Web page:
Friday, 12 February 2010

Is the Volcker rule enough to revamp the financial regulatory system?

Well-regulated financial markets are an essential part of market capitalism. Contrary to what people often think, efficient regulation means light regulation and not tight regulation. If proof were needed, we can look at the failure of Fannie Mae and Freddie Mac, despite being regulated by a dedicated team of more than 100 regulators which saw nothing coming. This clearly shows that heavy and complex regulation only adds bureaucracy - not efficiency. So, simple rules as the Volcker rule aimed at separating proprietary trading from commercial banking are most welcome.

However, as Volcker himself recognizes the rule is just one piece of a broader set of legal rules needed. So how far do we need to go? The answer to this question depends on how many of these problems we wish to tackle: 1) the moral hazard associated with the too big to fail issue, 2) the risks associated with the growth of the shadow banking system (made up of investment banks, private equity and hedge funds), and 3) the rise of casino-like financial markets. We have not included the bankers’ rock star-like compensation packages. This problem is part of a broader issue on compensation practices in corporate America that is undermining American capitalism and needs a separate treatment.

If we only want to tackle the first problem, then the Volcker rule together with similarly simple-minded competition and anti-trust rules aimed at breaking mammoth conglomerates such as Citigroup will be enough. For instance, such rules should limit deposit taking institutions from owning some types of businesses (in particular those belonging to the shadow banking system). Tighter limits on the use of leverage (well above the current BIS ratio) and restrictions on securitization should also be imposed so that banks return to their basic role in credit screening.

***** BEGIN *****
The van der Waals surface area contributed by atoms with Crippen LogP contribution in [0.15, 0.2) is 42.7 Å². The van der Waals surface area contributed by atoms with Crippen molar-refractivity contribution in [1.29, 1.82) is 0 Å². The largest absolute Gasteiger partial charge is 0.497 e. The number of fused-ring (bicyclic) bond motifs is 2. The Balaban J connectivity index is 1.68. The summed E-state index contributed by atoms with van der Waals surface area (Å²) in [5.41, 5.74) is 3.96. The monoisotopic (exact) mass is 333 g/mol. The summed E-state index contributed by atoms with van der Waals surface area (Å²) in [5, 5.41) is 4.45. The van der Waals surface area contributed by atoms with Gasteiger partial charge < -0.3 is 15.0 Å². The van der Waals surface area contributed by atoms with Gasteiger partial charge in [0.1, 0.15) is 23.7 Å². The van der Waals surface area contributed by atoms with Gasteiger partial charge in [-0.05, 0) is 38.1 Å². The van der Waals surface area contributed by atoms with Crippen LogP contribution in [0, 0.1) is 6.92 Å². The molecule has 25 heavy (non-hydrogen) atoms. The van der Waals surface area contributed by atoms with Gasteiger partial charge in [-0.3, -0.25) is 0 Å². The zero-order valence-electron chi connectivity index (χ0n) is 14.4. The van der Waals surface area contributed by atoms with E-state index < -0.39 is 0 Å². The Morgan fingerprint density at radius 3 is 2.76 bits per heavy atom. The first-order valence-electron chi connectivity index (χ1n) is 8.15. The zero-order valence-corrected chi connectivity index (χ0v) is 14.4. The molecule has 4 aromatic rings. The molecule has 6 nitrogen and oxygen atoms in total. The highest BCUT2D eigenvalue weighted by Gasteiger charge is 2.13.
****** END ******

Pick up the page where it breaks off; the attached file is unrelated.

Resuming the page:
In relation to the shadow banking system, a first step could be the separation of investment banking from asset management so that investment banks can go back to their traditional business of underwriting and advisory work. That is, we should go beyond the old Glass-Steagall Act and separate commercial banking, investment banking and asset management. As a rule, it also seems to us that the potential for systemic risks originating in primary brokerage activities, private equity or hedge funds is better done through limits on leverage than through an increased level of disclosure about their portfolios.

Finally, the casino-like markets can be regulated in the same spirit we use to regulate conventional gambling casinos. We need rules to make sure that people do not bet money they cannot afford to lose. For instance, company treasurers willing to bet on exotic derivatives and structured products could be required to demonstrate that they have enough solvability and liquidity rather than knowledge about such complex products.

Overall, we only need a few basic rules to enforce an effective regulatory system.

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